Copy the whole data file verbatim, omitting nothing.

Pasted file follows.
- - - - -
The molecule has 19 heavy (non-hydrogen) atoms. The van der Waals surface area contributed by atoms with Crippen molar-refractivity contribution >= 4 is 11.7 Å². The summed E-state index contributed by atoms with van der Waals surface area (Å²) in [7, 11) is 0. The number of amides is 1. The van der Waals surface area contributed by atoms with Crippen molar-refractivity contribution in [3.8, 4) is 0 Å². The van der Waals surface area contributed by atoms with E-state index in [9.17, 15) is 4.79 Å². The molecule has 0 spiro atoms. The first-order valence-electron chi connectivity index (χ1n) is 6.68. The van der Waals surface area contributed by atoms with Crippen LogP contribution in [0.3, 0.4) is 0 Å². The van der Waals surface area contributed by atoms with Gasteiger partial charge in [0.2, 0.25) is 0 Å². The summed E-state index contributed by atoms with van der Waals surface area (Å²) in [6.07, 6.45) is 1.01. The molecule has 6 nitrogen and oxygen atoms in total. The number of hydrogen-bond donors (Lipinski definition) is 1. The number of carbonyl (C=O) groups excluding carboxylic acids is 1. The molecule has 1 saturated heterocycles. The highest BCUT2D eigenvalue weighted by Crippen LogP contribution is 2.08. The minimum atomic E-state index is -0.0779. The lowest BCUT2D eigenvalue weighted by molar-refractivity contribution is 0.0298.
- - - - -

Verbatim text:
The molecule has 19 heavy (non-hydrogen) atoms. The van der Waals surface area contributed by atoms with Crippen molar-refractivity contribution >= 4 is 11.7 Å². The summed E-state index contributed by atoms with van der Waals surface area (Å²) in [7, 11) is 0. The number of amides is 1. The van der Waals surface area contributed by atoms with Crippen molar-refractivity contribution in [3.8, 4) is 0 Å². The van der Waals surface area contributed by atoms with E-state index in [9.17, 15) is 4.79 Å². The molecule has 0 spiro atoms. The first-order valence-electron chi connectivity index (χ1n) is 6.68. The van der Waals surface area contributed by atoms with Crippen LogP contribution in [0.3, 0.4) is 0 Å². The van der Waals surface area contributed by atoms with Gasteiger partial charge in [0.2, 0.25) is 0 Å². The summed E-state index contributed by atoms with van der Waals surface area (Å²) in [6.07, 6.45) is 1.01. The molecule has 6 nitrogen and oxygen atoms in total. The number of hydrogen-bond donors (Lipinski definition) is 1. The number of carbonyl (C=O) groups excluding carboxylic acids is 1. The molecule has 1 saturated heterocycles. The highest BCUT2D eigenvalue weighted by Crippen LogP contribution is 2.08. The minimum atomic E-state index is -0.0779. The lowest BCUT2D eigenvalue weighted by molar-refractivity contribution is 0.0298.